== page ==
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the brutes in the country. I was told she said so by one who thought he rallied me; but upon the strength of this slender encouragement of being thought least detestable, I made new liveries, newpaired my coach-horses, sent them all to town to 5 be bitted, and taught to throw their legs well, and move altogether, before I pretended to cross the country, and wait upon her. As soon as I thought my retinue suitable to the character of my fortune and youth, I set out from hence to make my ad- 10 dresses. The particular skill of this lady has ever been to inflame your wishes, and yet command respect. To make her mistress of this art, she has a greater share of knowledge, wit, and good sense, than is usual even among men of merit. Then she 15 is beautiful beyond the race of women. If you will not let her go on with a certain artifice with her eyes, and the skill of beauty, she will arm herself with her real charms, and strike you with admiration instead of desire. It is certain that if you were 20 to behold the whole woman, there is that dignity in her aspect, that composure in her motion, that complacency in her manner, that if her form makes you hope, her merit makes you fear. But then again, she is such a desperate scholar, that no 25 country gentleman can approach her without being a jest. As I was going to tell you, when I came to her house, I was admitted to her presence with great civility; at the same time she placed herself
to be first seen by me in such an attitude, as I think you call the posture of a picture, that she discovered new charms, and I at last came towards her with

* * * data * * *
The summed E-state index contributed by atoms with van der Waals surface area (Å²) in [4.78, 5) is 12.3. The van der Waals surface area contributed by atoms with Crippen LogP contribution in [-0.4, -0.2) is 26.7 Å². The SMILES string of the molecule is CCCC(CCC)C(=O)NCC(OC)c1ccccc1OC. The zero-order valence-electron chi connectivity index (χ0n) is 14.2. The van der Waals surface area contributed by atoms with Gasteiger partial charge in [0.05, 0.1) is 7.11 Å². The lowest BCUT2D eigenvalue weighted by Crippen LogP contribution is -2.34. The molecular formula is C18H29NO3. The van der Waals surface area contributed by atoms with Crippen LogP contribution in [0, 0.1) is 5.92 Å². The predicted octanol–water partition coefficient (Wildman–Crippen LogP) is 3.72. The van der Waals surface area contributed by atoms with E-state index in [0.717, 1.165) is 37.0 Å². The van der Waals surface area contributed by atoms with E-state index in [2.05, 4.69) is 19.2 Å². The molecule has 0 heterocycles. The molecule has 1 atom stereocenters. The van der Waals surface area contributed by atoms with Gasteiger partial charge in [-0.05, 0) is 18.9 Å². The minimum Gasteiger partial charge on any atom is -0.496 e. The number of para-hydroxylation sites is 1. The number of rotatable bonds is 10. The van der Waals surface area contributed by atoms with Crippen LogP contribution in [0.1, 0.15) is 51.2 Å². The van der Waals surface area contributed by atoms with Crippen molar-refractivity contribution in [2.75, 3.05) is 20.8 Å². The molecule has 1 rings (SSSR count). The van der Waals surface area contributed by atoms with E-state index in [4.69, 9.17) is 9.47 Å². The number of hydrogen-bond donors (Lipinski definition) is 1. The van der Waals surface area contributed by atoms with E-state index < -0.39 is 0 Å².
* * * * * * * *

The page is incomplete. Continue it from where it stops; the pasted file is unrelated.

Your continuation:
such an awe as made me speechless. This she no 5 sooner observed but she made her advantage of it,
and began a discourse to me concerning love and honor, as they both are followed by pretenders, and the real votaries to them. When she discussed
these points in a discourse, which I verily believe 10 was as learned as the best philosopher in Europe
could possibly make, she asked me whether she was so happy as to fall in with my sentiments on these important particulars. Her confidant sat by her,
and upon my being in the last confusion and silence, 15 this malicious aid of her's turning to her, says, “I
am very glad to observe Sir Roger pauses upon this subject, and seems resolved to deliver all his sentiments upon the matter when he pleases to speak.'
They both kept their countenances, and after I had 20 sat half an hour meditating how to behave before
such profound casuists, I rose up and took my leave. Chance has since that time thrown me very often in her way, and she as often directed a dis
course to me which I do not understand. This 25 barbarity has kept me ever at a distance from the